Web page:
August 4, 1993
Education Week, Vol. 12, Issue 40
Education Reform Partnership Makes Bridging Gaps Its Business
EAST LANSING, MICH.--In her cluttered, informal work space here at the Michigan Partnership for New Education, Joyce Grant chuckles as she recalls an encounter with several of the state's most influential business leaders.
Education E.C.S. Mulls How To Counter Public Hostility Toward Change
PITTSBURGH--Members of the Education Commission of the States met here last month to grapple with the budget woes that have plagued them for the past several years and to ponder what many described as a growing trend: public hostility toward reforms sought by education experts and school officials.
Education New Arrangements: Consumers of Services Fuel Project in Miami
MIAMI BEACH--Until parents were asked to help in quashing a head-lice epidemic at Fienberg-Fisher Elementary School here, officials did not understand why pupils sent home with the highly infectious condition kept bringing it back to school.
Education Geography Educators Release First Draft of Curriculum Standards
Emerging standards in geography education sketch a broad, ambitious view for teaching that subject in classrooms nationwide.
Education Half of Schools Found Not Monitoring Voc.-Ed. Students
WASHINGTON--About half the nation's high schools fail to track whether vocational students find jobs or continue their education after they graduate, according to a report by the General Accounting Office.
Education 8th-Grade Math Achievement Tied To Focus on Algebra, Geometry
Eighth graders' achievement in mathematics may be linked to how much teachers emphasize algebra and geometry in their classrooms, an analysis of results from the National Assessment of Educational Progress suggests.
Education State Journal: Talk-show crusade; Tropical trepidation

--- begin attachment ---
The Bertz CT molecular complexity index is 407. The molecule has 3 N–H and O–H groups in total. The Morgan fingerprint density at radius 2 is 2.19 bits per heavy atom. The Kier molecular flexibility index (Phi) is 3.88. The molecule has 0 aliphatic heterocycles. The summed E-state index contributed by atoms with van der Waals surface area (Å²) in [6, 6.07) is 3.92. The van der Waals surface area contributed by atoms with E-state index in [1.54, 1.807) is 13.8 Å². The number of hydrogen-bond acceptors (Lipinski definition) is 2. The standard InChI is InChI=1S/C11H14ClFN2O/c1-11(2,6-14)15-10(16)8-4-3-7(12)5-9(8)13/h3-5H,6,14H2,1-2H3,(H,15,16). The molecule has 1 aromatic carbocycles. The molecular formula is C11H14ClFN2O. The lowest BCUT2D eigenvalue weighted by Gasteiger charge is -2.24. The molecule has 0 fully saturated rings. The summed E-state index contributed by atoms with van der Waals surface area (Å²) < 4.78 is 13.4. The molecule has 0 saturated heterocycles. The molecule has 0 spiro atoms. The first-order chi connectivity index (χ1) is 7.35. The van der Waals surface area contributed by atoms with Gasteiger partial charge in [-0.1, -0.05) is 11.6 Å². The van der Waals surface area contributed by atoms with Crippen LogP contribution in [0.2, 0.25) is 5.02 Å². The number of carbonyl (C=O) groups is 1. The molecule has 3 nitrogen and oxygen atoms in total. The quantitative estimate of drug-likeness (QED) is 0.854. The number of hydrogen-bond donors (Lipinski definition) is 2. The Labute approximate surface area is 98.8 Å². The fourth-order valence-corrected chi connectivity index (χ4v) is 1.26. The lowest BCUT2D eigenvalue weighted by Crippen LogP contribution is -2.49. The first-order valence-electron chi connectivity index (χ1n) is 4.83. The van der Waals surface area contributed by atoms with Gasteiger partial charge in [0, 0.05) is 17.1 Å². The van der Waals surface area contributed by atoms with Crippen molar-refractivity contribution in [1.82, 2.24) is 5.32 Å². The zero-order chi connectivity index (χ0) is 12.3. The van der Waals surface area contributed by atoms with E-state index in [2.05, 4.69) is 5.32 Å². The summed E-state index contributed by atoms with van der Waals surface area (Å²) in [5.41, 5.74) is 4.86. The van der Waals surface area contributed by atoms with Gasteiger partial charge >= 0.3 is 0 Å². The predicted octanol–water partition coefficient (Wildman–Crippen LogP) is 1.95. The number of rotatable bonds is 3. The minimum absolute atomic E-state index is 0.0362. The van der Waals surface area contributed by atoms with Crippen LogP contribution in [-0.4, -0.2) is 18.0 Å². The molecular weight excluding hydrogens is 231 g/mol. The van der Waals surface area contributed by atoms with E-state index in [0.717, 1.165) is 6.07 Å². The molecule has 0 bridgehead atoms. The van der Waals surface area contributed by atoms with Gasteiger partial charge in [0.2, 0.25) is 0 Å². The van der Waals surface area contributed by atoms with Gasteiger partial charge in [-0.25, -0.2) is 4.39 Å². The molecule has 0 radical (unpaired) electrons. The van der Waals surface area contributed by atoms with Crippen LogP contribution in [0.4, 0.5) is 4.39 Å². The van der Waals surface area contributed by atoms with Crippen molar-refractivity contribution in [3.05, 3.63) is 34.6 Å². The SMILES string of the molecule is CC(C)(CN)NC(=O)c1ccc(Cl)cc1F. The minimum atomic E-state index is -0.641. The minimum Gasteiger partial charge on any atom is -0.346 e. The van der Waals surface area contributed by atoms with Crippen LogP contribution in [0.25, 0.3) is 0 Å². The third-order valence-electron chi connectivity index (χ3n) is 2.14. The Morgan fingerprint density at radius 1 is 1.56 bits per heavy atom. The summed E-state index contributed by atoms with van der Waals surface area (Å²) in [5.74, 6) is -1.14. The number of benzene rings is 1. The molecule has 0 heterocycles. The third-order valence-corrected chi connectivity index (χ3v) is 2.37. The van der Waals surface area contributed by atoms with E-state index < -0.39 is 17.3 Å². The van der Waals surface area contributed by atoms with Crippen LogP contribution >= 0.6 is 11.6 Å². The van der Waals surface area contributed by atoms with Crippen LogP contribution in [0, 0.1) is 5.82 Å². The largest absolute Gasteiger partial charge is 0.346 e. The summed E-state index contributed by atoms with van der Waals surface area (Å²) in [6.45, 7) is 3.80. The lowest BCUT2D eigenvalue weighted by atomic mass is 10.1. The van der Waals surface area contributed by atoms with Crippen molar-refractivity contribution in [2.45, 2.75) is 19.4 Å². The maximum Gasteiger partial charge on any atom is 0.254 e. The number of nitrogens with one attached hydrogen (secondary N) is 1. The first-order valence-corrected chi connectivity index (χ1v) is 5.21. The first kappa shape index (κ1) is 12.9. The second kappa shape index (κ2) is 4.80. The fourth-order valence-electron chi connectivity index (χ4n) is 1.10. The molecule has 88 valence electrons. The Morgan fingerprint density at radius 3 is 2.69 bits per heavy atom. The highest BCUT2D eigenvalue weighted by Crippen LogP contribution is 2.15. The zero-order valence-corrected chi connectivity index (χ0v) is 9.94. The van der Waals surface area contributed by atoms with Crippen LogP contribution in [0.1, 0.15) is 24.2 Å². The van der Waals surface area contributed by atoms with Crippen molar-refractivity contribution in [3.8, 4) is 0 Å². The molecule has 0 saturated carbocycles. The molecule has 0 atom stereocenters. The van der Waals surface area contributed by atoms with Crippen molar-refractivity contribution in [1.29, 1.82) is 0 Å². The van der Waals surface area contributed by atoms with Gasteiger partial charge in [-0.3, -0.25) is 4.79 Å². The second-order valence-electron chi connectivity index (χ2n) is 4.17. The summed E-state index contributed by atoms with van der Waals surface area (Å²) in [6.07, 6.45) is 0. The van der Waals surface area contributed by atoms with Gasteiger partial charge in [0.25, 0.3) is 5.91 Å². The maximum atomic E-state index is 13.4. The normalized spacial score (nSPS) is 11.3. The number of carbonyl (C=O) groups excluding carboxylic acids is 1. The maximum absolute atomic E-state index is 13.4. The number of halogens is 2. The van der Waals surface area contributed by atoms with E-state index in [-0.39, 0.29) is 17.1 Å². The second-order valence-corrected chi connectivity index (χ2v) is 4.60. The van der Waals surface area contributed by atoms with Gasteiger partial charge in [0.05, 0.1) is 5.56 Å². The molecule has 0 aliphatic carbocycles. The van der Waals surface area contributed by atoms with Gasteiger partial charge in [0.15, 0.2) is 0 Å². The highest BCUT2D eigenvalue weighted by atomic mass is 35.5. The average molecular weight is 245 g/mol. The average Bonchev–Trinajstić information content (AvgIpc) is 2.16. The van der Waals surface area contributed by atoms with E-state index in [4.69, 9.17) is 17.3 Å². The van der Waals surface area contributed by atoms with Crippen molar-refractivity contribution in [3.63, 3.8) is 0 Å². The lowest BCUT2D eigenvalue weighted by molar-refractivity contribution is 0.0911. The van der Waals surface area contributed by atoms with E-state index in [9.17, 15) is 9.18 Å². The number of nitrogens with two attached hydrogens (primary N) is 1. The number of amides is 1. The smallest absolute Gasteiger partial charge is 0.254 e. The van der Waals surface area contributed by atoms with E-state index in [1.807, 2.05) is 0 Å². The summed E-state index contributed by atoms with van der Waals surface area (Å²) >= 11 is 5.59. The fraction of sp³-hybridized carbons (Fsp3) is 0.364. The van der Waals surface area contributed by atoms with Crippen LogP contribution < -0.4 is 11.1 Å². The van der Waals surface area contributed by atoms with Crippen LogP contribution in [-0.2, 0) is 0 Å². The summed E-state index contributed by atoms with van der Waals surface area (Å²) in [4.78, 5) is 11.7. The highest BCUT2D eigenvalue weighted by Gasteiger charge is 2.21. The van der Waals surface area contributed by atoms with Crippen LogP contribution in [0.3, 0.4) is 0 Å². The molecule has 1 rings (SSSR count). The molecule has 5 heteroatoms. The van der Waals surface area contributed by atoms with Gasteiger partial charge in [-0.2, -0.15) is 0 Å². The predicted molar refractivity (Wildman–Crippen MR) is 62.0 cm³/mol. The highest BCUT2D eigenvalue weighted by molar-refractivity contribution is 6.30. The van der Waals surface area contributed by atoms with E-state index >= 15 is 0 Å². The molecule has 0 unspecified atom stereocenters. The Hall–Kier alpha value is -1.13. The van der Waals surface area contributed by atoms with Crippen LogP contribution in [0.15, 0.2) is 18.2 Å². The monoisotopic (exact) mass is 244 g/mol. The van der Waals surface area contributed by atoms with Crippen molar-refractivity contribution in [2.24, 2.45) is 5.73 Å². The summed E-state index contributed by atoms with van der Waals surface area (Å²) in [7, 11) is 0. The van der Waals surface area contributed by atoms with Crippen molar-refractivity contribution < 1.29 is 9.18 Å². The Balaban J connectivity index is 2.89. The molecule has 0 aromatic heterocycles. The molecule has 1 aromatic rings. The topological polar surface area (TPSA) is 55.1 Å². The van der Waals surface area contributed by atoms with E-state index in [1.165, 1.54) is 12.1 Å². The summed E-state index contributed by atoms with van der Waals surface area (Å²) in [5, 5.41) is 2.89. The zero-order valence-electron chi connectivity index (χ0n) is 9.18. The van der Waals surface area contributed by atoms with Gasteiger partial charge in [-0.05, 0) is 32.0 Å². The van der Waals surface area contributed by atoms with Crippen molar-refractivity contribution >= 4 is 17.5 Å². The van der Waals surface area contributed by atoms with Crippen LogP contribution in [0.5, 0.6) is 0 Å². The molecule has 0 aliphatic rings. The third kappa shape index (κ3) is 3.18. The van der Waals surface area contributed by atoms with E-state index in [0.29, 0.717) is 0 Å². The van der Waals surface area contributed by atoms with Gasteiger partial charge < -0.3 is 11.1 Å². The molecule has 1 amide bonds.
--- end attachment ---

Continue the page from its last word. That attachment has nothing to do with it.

What began as a talk-show conversation in West Virginia has evolved into a state supreme court case pitting a construction worker and a mother of three against a state agency.
Education Highlights of E.S.E.A. Proposal
The Clinton Administration's proposal for reauthorizing the Elementary and Secondary Education Act will not formally be released until next month. But interviews with Administration officials, lobbyists, and Congressional sources, as well as a draft outline obtained by Education Week, have revealed many of the proposal's likely features:
Education Elders Explains Views on Preventing Teenage Pregnancy, Disease
WASHINGTON--The Senate Labor and Human Resources Committee voted 13-4 last week to approve the nomination of Dr. Joycelyn Elders to be Surgeon General.
Education More Women Having Babies Without Marrying, Survey Finds
Greater societal acceptance of out-of-wedlock births and an increasing tendency by women to approach marriage and childbirth as two separate decisions are spurring more women to have children without marrying, new Census Bureau data suggest.
School Climate & Safety 10% of Youths in Survey Report Firing a Gun or Being Shot at
Roughly one in 10 10- to 19-year-olds say they have fired a gun at someone or have been shot at, and about two in five say they know someone who has been killed or wounded by gunfire, according to a survey conducted by the pollster Louis Harris for the Harvard School of Public Health.
Education Study Highlights Unmet Needs of Immigrant Students
Despite the record number of immigrant youths entering the public schools in the last decade, federal and state policies have failed to address their needs, a new study concludes.
Education Teaching-Standards Board Tops List of Grant-Winners
The National Board for Professional Teaching Standards is the nation's number-one grants-winning group in elementary and secondary education, according to a publication issued by the Foundation Center in New York.
Education E.D. and House Democrats Negotiate on 'Goals 2000' Bill
WASHINGTON--With President Clinton's "goals 2000: educate America act'' poised for floor consideration in both the House and Senate, the Education Department is continuing to negotiate with Democrats on the House Education and Labor Committee to reach compromises on amendments the panel had added to the bill.
Education N.C. Law Revoking Tenure for New Principals Upsets Teachers
A new North Carolina law revoking tenure for newly hired principals has polarized education groups and sent ripples of anxiety through the state's public schools.
Education Drug Cuts Passed by House 'Shock' Prevention Advocates
WASHINGTON--When the House voted last month--with the apparent acquiescence of the Clinton Administration--to slash $231 million from drug-treatment and -education programs, supporters of the programs were incensed.